Alumni gather on campus, recollect memories

Photo by Taylor Miles | The Duquesne Duke. Senior history major Brian Bost (left) and senior education major Devin Walker (right) pose for a photo after being crowned homecoming king and queen. The announcement came during halftime of the homecoming football game on Saturday.

Photo by Taylor Miles | The Duquesne Duke. Senior history major Brian Bost (left) and senior education major Devin Walker (right) pose for a photo after being crowned homecoming king and queen. The announcement came during halftime of the homecoming football game on Saturday.

By Jen Cardone | The Duquesne Duke

Many generations of alumni, current students and perspective Dukes crowded A-Walk on Saturday in celebration of homecoming weekend and Autumn Fest.

Homecoming weekend this year was a reunion for the class of 1963, but alumni from other classes took part in the festivities. Among other events, attendees watched the football game and visited their old learning halls.

According to executive vice president of student life the Rev. Sean Hogan, homecoming has been a strong campus tradition since the football program was revived in 1972.

Hogan said his favorite part of homecoming weekend is seeing the alumni.

“I have officiated many of their weddings and they have come in from many places throughout the country,” Hogan said. “I enjoy having them get together very much.”

Brian Doak and his wife Emily, graduates from the class of 2001, stopped by the campus on their way to New Jersey to see family.

“We knew that homecoming was this weekend so we figured we would bring our family here,” Doak said.

Doak said he is “very proud” of the education Duquesne gave him, and wanted to show his children, Hunter and Addison, where he and his wife went to school.

Doak also said he notices a greater amount of technology and a number of advancements with buildings on campus since he was a student.

Hogan said the greatest change over the years is the location of the football field, which used to be in South Side. It has been on campus since 1997.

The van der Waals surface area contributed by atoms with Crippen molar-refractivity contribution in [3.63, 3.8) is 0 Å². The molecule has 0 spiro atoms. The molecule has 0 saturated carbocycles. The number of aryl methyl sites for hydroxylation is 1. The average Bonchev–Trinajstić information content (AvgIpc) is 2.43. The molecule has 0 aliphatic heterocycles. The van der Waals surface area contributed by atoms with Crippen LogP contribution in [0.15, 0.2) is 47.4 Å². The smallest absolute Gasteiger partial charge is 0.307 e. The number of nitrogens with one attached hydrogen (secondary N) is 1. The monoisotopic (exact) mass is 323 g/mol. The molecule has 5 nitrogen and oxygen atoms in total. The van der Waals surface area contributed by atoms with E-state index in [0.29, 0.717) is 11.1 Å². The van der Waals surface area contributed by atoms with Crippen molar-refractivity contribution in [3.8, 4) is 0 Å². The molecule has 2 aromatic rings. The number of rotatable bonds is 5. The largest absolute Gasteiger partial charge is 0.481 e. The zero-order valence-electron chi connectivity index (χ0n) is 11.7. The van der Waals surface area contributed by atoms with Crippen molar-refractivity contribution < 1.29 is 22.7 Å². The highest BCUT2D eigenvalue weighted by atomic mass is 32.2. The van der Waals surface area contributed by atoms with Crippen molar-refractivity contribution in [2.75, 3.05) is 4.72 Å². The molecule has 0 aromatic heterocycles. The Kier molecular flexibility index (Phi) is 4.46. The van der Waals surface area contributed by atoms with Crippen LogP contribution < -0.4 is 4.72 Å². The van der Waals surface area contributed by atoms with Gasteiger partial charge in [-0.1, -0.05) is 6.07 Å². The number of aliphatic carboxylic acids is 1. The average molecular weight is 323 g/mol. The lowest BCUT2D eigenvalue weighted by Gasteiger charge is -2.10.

Joseph DiMartile and his wife Maureen, class of 1969, decided to come back for a reunion of the Kappa Sigma Phi fraternity. The fraternity is no longer on campus.

The couple has visited the school a handful of times, but this time, they were there to remember the loss of their fraternity brother and friend Francis J. Skidmore.

Skidmore was killed in the attacks on Sept. 11, 2001. The DiMartiles were observing a dedication plaque outside of the law school in his memory.

Joseph noticed a few differences since his time on the Bluff.

“When I came here there was nothing between Canevin Hall and St. Martin’s except for a few abandoned houses, so it’s been a miraculous transformation,” he said.

Maureen said all of the run down homes have been replaced with beautiful structures and great landscaping. Additionally, she said the law school was the library and there was no football team. The couple went to their first Duquesne football game on Saturday afternoon.

Maureen was able to reunite with many of her Sigma Lambda Phi sisters. The sorority is no longer on campus.

“Seeing everyone this weekend is like we never left,” she said.

Maria Basanese, one of DiMartile’s sorority sisters, recalled her time at Duquesne, saying “the people and everything about the school made it such a great experience for me.”

Basanese also said the University is “almost unrecognizable” since then.

“The city and University have just been beautified,” Basanese said.

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